Trait scale_info::prelude::cmp::Ord

1.0.0 · source · []
``````pub trait Ord: Eq + PartialOrd<Self> {
fn cmp(&self, other: &Self) -> Ordering;

fn max(self, other: Self) -> Self { ... }
fn min(self, other: Self) -> Self { ... }
fn clamp(self, min: Self, max: Self) -> Self    where        Self: PartialOrd<Self>,
{ ... }
}``````
Expand description

Trait for types that form a total order.

Implementations must be consistent with the `PartialOrd` implementation, and ensure `max`, `min`, and `clamp` are consistent with `cmp`:

• `partial_cmp(a, b) == Some(cmp(a, b))`.
• `max(a, b) == max_by(a, b, cmp)` (ensured by the default implementation).
• `min(a, b) == min_by(a, b, cmp)` (ensured by the default implementation).
• For `a.clamp(min, max)`, see the method docs (ensured by the default implementation).

It’s easy to accidentally make `cmp` and `partial_cmp` disagree by deriving some of the traits and manually implementing others.

Corollaries

From the above and the requirements of `PartialOrd`, it follows that `<` defines a strict total order. This means that for all `a`, `b` and `c`:

• exactly one of `a < b`, `a == b` or `a > b` is true; and
• `<` is transitive: `a < b` and `b < c` implies `a < c`. The same must hold for both `==` and `>`.

Derivable

This trait can be used with `#[derive]`.

When `derive`d on structs, it will produce a lexicographic ordering based on the top-to-bottom declaration order of the struct’s members.

When `derive`d on enums, variants are ordered by their discriminants. By default, the discriminant is smallest for variants at the top, and largest for variants at the bottom. Here’s an example:

``````#[derive(PartialEq, Eq, PartialOrd, Ord)]
enum E {
Top,
Bottom,
}

assert!(E::Top < E::Bottom);``````

However, manually setting the discriminants can override this default behavior:

``````#[derive(PartialEq, Eq, PartialOrd, Ord)]
enum E {
Top = 2,
Bottom = 1,
}

assert!(E::Bottom < E::Top);``````

Lexicographical comparison

Lexicographical comparison is an operation with the following properties:

• Two sequences are compared element by element.
• The first mismatching element defines which sequence is lexicographically less or greater than the other.
• If one sequence is a prefix of another, the shorter sequence is lexicographically less than the other.
• If two sequence have equivalent elements and are of the same length, then the sequences are lexicographically equal.
• An empty sequence is lexicographically less than any non-empty sequence.
• Two empty sequences are lexicographically equal.

How can I implement `Ord`?

`Ord` requires that the type also be `PartialOrd` and `Eq` (which requires `PartialEq`).

Then you must define an implementation for `cmp`. You may find it useful to use `cmp` on your type’s fields.

Here’s an example where you want to sort people by height only, disregarding `id` and `name`:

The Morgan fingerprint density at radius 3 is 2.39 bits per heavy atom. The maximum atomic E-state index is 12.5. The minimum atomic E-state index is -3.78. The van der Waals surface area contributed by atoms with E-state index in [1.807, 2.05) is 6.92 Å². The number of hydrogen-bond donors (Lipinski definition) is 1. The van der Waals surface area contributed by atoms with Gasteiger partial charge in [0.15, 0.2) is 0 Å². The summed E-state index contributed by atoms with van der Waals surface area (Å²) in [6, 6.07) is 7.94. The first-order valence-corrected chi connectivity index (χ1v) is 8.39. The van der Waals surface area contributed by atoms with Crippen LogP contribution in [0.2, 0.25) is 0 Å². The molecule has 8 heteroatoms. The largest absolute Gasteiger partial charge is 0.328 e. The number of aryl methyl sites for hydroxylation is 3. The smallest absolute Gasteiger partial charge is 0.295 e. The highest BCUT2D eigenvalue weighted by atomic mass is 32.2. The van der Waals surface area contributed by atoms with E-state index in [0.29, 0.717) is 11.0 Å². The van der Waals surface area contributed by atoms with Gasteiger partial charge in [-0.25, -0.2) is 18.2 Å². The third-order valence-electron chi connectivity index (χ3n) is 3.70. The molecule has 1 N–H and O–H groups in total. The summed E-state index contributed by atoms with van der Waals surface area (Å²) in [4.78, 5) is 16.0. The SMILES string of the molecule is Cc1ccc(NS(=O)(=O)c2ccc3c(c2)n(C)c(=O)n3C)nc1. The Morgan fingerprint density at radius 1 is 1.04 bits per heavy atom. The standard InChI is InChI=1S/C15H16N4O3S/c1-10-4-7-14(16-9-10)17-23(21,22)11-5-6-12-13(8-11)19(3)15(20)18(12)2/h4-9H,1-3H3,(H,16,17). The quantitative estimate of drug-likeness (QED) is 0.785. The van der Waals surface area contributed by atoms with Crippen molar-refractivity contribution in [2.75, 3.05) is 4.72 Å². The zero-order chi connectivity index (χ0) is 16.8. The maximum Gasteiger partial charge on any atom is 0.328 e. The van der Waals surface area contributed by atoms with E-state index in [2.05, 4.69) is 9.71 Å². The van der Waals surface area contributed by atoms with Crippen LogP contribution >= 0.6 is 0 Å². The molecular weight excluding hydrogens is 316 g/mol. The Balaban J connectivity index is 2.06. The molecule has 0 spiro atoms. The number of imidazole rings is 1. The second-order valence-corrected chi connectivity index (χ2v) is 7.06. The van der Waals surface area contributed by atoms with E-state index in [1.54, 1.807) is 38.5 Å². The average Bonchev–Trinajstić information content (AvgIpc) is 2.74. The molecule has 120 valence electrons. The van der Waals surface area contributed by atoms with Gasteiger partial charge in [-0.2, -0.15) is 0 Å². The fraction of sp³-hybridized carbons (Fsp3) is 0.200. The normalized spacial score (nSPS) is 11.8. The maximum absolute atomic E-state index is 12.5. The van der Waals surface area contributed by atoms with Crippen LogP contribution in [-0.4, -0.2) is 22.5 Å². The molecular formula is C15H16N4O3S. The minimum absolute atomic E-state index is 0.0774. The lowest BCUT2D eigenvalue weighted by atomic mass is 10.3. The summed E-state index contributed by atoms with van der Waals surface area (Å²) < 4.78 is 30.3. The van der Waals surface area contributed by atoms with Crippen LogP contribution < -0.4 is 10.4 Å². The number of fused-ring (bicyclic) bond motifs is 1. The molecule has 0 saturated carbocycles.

``````use std::cmp::Ordering;

#[derive(Eq)]
struct Person {
id: u32,
name: String,
height: u32,
}

impl Ord for Person {
fn cmp(&self, other: &Self) -> Ordering {
self.height.cmp(&other.height)
}
}

impl PartialOrd for Person {
fn partial_cmp(&self, other: &Self) -> Option<Ordering> {
Some(self.cmp(other))
}
}

impl PartialEq for Person {
fn eq(&self, other: &Self) -> bool {
self.height == other.height
}
}``````

Required Methods

This method returns an `Ordering` between `self` and `other`.

By convention, `self.cmp(&other)` returns the ordering matching the expression `self <operator> other` if true.

Examples
``````use std::cmp::Ordering;

assert_eq!(5.cmp(&10), Ordering::Less);
assert_eq!(10.cmp(&5), Ordering::Greater);
assert_eq!(5.cmp(&5), Ordering::Equal);``````

Provided Methods

Compares and returns the maximum of two values.

Returns the second argument if the comparison determines them to be equal.

Examples
``````assert_eq!(2, 1.max(2));
assert_eq!(2, 2.max(2));``````

Compares and returns the minimum of two values.

Returns the first argument if the comparison determines them to be equal.

Examples
``````assert_eq!(1, 1.min(2));
assert_eq!(2, 2.min(2));``````

Restrict a value to a certain interval.

Returns `max` if `self` is greater than `max`, and `min` if `self` is less than `min`. Otherwise this returns `self`.

Panics

Panics if `min > max`.

Examples
``````assert!((-3).clamp(-2, 1) == -2);
assert!(0.clamp(-2, 1) == 0);
assert!(2.clamp(-2, 1) == 1);``````

Implementors

Implements ordering of strings.

Strings are ordered lexicographically by their byte values. This orders Unicode code points based on their positions in the code charts. This is not necessarily the same as “alphabetical” order, which varies by language and locale. Sorting strings according to culturally-accepted standards requires locale-specific data that is outside the scope of the `str` type.

This trait is implemented for function pointers with up to twelve arguments.

This trait is implemented for function pointers with up to twelve arguments.

This trait is implemented for function pointers with up to twelve arguments.

This trait is implemented for function pointers with up to twelve arguments.

This trait is implemented for function pointers with up to twelve arguments.

This trait is implemented for function pointers with up to twelve arguments.

Implements comparison of vectors lexicographically.

This trait is implemented for tuples up to twelve items long.

Implements ordering of vectors, lexicographically.

Implements comparison of arrays lexicographically.